I don’t know about you, but the thought of $100 million is almost incomprehensible. When I hear big dollar figures like that, I try to figure out what that kind of money could buy. $100 million would fund about five years of Trinity’s operating budget. That kind of money would pay for BOTH the renovation of Main Hall AND our new academic center. An endowment of $100 million would produce enough in annual scholarships to support about 170 full tuition-room-board scholarships.
Albert Haynesworth should be ashamed. He should take some of that $100 million that Danny Snyder has agreed to pay him and establish scholarships here at Trinity for women who know how to work hard and live up to their responsibilities.
In case you’ve been distracted by Chelsea’s wedding (I wasn’t invited, either), Haynesworth is the Redskin player who has a contract worth $100 million. He must have skipped math class in college (Tennessee, you need to do better!) or else he might understand the value of a dollar, let alone one hundred million of them.
But Haynesworth doesn’t seem to think it’s important to live up to the promise he made when he signed the contract. He refused to participate in the early summer conditioning mini-camp, and now he’s shown up at the Redskings training camp completely out of shape and unable to complete running tests. A football player who thinks he’s too special to follow training and conditioning regimens will soon be an ex-football player. But he’ll still be very, very rich in retirement.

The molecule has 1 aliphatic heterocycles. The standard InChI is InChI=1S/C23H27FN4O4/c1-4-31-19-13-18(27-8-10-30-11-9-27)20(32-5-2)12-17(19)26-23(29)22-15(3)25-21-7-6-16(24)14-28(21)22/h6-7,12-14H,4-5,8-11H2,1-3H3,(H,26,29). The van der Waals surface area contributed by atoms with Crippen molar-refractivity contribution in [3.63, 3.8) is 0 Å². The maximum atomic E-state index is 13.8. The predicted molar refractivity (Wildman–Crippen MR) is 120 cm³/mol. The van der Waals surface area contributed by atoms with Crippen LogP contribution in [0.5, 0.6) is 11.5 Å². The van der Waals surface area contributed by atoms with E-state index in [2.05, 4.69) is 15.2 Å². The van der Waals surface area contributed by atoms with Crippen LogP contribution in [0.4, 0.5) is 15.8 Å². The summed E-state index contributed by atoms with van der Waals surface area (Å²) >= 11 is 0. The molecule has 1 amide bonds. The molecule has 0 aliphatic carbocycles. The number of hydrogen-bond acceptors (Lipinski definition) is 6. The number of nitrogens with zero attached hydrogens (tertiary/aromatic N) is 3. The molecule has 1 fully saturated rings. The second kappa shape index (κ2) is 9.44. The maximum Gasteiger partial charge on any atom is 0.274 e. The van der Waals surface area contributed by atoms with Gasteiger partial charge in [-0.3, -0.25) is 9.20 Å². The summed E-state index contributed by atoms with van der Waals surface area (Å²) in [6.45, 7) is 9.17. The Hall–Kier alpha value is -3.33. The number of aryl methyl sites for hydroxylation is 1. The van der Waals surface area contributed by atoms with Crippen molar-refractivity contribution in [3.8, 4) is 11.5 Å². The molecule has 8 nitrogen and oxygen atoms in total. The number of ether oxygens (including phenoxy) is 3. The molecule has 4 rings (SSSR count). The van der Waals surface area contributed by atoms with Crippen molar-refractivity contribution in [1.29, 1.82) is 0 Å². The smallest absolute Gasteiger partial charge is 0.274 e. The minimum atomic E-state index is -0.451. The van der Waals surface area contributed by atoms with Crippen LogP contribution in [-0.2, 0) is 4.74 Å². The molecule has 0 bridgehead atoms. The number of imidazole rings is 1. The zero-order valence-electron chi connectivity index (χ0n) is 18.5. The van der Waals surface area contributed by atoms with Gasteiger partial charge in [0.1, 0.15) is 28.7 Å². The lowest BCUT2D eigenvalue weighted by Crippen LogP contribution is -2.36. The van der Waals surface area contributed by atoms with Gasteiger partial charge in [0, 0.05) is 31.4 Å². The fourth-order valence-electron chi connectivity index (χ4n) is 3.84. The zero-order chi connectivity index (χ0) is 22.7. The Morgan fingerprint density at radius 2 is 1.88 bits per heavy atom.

In the last few years, it’s become fashionable for an assortment of reporters and legislators to huff and puff and decry various compensation arrangements for corporate CEOs and college presidents, in particular. While a few of those are completely outrageous, agreed, I am mystified about the silence of the Charles Grassleys of the world on the topic of compensation for professional athletes. Surely, if we’re going to right-size American life according to someone’s puritanical tastes, we should also include the $100 million packages that go to people whose main talent is tossing balls, tackling opponents, and occasionally stomping on their heads.
Kids: don’t pay attention to Albert Haynesworth. Do your homework. Follow the rules. Respect your teachers. Show up for every single practice and play as hard as you can. You may never make $100 million, but you will be able to sleep well at night knowing that you’ve always done your best.
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